23. 23. In our study, jetBlue turns out as a role are part of a community through the brand.model for the entire airline category. With a Not surprisingly, trust with the brand is verysocial currency score as high as 65% it out- high (See CHART 1).performs legacy carriers such as American The deep integration in the company’sAirlines (48%) or Delta (37%). Only Virgin strategy may b ill be illustrated by the new db hand Southwest Airlines can keep pace with jetBlue terminal at New York’s JFK airport.jetBlue’s performance in the social arena. Rather than constructing a merely functionalDiving deep into the specific characteristics terminal for departures and arrivals, focusof the different airlines’ customer bases we was laid on human interaction. The waitinghave found a specific social trait to jetBlue area mimics New York City landmarks, suchthat no other airline can claim to this extent: as the steps of the Metropolitan Museum ofA close-knit customer community. First, the Art, where travellers can exchange withmajority of jetBlue customers can identify each other physically or virtually. In additionwell with other jetBlue customers. More- to capturing the hustle and bustle of NYC,over, 61% of jetBlue customers feel like they the terminal creates a community feeling.AIRLINES: SOCIAL POTENTIAL IS TAPPED RARELY CHART 1 CHART 2 “I could rely on this brand to solve any problems” Sense of community 61% Trust in brand 78% 84% 0% 10%20%30%40%50%60%70%80%90%Source: Vivaldi Partners social currency survey, Average Top2-Box-Scores on a 5 point scale across beer category 21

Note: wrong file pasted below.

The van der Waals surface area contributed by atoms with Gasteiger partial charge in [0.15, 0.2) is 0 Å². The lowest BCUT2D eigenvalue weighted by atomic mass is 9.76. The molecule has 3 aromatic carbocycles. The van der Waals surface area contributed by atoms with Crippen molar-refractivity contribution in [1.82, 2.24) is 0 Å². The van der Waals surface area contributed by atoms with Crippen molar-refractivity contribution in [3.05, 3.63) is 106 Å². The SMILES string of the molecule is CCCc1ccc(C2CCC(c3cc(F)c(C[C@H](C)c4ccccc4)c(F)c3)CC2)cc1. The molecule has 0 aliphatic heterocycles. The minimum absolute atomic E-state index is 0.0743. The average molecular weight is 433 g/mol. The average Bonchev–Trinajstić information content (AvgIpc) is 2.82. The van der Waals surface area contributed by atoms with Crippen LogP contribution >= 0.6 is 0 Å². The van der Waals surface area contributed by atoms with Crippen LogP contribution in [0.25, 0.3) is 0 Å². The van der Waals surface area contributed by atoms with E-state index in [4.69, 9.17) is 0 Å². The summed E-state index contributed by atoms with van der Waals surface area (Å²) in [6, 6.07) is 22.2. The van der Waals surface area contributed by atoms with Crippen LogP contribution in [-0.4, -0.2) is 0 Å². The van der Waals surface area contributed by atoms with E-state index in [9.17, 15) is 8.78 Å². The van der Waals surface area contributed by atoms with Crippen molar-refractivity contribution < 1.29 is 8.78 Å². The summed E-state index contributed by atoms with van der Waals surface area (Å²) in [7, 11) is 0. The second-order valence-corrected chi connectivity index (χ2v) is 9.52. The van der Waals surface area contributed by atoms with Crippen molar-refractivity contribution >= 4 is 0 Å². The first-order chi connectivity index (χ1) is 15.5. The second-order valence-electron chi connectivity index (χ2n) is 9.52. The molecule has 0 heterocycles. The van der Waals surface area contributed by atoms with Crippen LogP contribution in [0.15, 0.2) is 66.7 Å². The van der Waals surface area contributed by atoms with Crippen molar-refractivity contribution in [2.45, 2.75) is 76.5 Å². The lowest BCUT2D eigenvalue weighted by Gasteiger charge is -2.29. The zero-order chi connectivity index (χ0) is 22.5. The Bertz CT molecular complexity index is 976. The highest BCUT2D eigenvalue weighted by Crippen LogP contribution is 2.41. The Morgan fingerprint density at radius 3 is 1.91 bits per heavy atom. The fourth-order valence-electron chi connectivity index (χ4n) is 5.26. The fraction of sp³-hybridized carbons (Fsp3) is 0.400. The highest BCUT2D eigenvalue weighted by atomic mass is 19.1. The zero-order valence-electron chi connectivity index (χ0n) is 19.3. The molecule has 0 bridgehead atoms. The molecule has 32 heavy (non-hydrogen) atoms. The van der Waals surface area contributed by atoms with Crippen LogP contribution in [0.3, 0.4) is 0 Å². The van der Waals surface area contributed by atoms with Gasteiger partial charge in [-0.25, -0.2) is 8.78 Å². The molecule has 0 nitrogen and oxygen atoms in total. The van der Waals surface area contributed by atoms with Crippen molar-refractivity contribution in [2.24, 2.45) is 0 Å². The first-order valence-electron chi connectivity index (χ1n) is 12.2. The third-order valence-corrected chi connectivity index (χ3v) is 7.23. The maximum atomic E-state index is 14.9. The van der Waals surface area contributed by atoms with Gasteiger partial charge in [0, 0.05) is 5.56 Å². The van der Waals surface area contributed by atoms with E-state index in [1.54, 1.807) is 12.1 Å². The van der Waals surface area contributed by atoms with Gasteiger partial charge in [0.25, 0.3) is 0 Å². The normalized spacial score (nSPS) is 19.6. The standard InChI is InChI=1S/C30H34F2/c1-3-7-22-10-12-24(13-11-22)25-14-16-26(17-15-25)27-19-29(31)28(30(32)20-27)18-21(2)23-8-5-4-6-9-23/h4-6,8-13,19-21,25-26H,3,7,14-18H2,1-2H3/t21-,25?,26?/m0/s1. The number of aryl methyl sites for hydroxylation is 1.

25. 25. SOCIAL CURRENCY LEVERS Affiliation Conversation Utility Advocacy Information Identity 67% 72% 51% 75% 55% 69% 57% 62% 52% 63% 57% 57% 50% 64% 41% 72% 44% 53% 52% 55% 41% 69% 45% 59% 49% 48% 39% 53% 47% 52% 41% 41% 33% 49% 42% 44% 41% 41% 26% 41% 33% 40%BRAND PERFORMANCE INDICATORS TAL SOUTHWESST CONTINENT AMERICAN JETBLUE UNITED VIRGIN DELTA Quality Perception 50 60 70 80 90 100 CONTINENTAL SOUTHWEST AMERICAN JETBLUE UNITED VIRGIN DELTA Brand Trust 50 60 70 80 90 100 CONTINENTAL SOUTHWEST AMERICAN JETBLUE UNITED VIRGIN DELTA Recommendation 50 60 70 80 90 100Source: Vivaldi Partners social currency survey, Top2-Box-Scores on a 5 point scale 23